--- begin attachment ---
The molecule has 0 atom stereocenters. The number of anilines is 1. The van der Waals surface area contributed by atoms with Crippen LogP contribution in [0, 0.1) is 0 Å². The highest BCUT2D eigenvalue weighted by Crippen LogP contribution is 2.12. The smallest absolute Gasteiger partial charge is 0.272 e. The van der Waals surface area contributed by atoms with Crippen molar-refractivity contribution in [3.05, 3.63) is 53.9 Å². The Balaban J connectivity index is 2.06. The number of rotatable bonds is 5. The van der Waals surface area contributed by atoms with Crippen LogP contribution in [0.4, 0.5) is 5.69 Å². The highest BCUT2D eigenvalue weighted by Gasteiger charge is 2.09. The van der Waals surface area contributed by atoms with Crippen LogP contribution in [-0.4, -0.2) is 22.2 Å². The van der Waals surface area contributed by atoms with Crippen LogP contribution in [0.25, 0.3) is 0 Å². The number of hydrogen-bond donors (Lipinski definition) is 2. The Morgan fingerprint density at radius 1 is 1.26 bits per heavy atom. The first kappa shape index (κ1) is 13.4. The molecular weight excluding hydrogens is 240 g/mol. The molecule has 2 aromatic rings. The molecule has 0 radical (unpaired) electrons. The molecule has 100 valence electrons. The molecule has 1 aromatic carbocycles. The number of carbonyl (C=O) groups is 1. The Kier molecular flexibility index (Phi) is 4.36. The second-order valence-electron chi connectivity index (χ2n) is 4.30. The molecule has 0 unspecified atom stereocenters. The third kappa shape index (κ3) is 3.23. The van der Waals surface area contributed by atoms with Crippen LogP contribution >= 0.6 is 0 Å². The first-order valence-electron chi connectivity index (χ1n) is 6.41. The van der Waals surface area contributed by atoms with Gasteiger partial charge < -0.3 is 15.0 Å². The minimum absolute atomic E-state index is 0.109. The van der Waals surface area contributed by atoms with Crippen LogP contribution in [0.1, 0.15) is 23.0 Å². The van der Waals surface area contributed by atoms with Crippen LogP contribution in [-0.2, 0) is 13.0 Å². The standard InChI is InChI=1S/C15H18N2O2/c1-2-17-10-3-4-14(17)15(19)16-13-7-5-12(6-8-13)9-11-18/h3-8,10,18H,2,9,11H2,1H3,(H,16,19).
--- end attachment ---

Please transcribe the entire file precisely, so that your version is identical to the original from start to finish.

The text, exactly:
The molecule has 0 atom stereocenters. The number of anilines is 1. The van der Waals surface area contributed by atoms with Crippen LogP contribution in [0, 0.1) is 0 Å². The highest BCUT2D eigenvalue weighted by Crippen LogP contribution is 2.12. The smallest absolute Gasteiger partial charge is 0.272 e. The van der Waals surface area contributed by atoms with Crippen molar-refractivity contribution in [3.05, 3.63) is 53.9 Å². The Balaban J connectivity index is 2.06. The number of rotatable bonds is 5. The van der Waals surface area contributed by atoms with Crippen LogP contribution in [0.4, 0.5) is 5.69 Å². The highest BCUT2D eigenvalue weighted by Gasteiger charge is 2.09. The van der Waals surface area contributed by atoms with Crippen LogP contribution in [-0.4, -0.2) is 22.2 Å². The van der Waals surface area contributed by atoms with Crippen LogP contribution in [0.25, 0.3) is 0 Å². The number of hydrogen-bond donors (Lipinski definition) is 2. The Morgan fingerprint density at radius 1 is 1.26 bits per heavy atom. The first kappa shape index (κ1) is 13.4. The molecular weight excluding hydrogens is 240 g/mol. The molecule has 2 aromatic rings. The molecule has 0 radical (unpaired) electrons. The molecule has 100 valence electrons. The molecule has 1 aromatic carbocycles. The number of carbonyl (C=O) groups is 1. The Kier molecular flexibility index (Phi) is 4.36. The second-order valence-electron chi connectivity index (χ2n) is 4.30. The molecule has 0 unspecified atom stereocenters. The third kappa shape index (κ3) is 3.23. The van der Waals surface area contributed by atoms with Crippen LogP contribution >= 0.6 is 0 Å². The first-order valence-electron chi connectivity index (χ1n) is 6.41. The van der Waals surface area contributed by atoms with Gasteiger partial charge < -0.3 is 15.0 Å². The minimum absolute atomic E-state index is 0.109. The van der Waals surface area contributed by atoms with Crippen LogP contribution in [0.1, 0.15) is 23.0 Å². The van der Waals surface area contributed by atoms with Crippen LogP contribution in [-0.2, 0) is 13.0 Å². The standard InChI is InChI=1S/C15H18N2O2/c1-2-17-10-3-4-14(17)15(19)16-13-7-5-12(6-8-13)9-11-18/h3-8,10,18H,2,9,11H2,1H3,(H,16,19).